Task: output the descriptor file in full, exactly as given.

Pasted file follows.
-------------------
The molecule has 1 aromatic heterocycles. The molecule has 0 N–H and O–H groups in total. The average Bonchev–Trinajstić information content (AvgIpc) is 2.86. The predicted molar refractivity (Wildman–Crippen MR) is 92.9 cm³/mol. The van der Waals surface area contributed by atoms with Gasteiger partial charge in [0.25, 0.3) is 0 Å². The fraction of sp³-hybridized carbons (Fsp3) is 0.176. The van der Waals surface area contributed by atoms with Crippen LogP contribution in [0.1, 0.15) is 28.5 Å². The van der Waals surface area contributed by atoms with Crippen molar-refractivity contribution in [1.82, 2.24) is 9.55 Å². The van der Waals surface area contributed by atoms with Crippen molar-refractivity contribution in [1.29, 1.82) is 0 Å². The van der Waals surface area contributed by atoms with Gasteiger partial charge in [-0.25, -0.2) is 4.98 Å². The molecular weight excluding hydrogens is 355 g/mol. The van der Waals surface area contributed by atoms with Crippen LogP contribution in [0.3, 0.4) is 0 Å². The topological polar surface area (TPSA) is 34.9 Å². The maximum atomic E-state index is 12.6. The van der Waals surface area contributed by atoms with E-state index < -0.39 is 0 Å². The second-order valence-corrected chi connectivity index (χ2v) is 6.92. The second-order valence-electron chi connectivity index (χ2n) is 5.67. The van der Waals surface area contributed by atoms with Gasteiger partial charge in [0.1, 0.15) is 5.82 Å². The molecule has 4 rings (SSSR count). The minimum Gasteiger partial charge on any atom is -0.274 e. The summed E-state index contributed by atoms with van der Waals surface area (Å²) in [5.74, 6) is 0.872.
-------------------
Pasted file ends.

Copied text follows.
The molecule has 1 aromatic heterocycles. The molecule has 0 N–H and O–H groups in total. The average Bonchev–Trinajstić information content (AvgIpc) is 2.86. The predicted molar refractivity (Wildman–Crippen MR) is 92.9 cm³/mol. The van der Waals surface area contributed by atoms with Gasteiger partial charge in [0.25, 0.3) is 0 Å². The fraction of sp³-hybridized carbons (Fsp3) is 0.176. The van der Waals surface area contributed by atoms with Crippen LogP contribution in [0.1, 0.15) is 28.5 Å². The van der Waals surface area contributed by atoms with Crippen molar-refractivity contribution in [1.82, 2.24) is 9.55 Å². The van der Waals surface area contributed by atoms with Crippen molar-refractivity contribution in [1.29, 1.82) is 0 Å². The van der Waals surface area contributed by atoms with Gasteiger partial charge in [-0.25, -0.2) is 4.98 Å². The molecular weight excluding hydrogens is 355 g/mol. The van der Waals surface area contributed by atoms with Crippen LogP contribution in [0.3, 0.4) is 0 Å². The topological polar surface area (TPSA) is 34.9 Å². The maximum atomic E-state index is 12.6. The van der Waals surface area contributed by atoms with E-state index < -0.39 is 0 Å². The second-order valence-corrected chi connectivity index (χ2v) is 6.92. The second-order valence-electron chi connectivity index (χ2n) is 5.67. The van der Waals surface area contributed by atoms with Gasteiger partial charge in [0.1, 0.15) is 5.82 Å². The molecule has 4 rings (SSSR count). The minimum Gasteiger partial charge on any atom is -0.274 e. The summed E-state index contributed by atoms with van der Waals surface area (Å²) in [5.74, 6) is 0.872.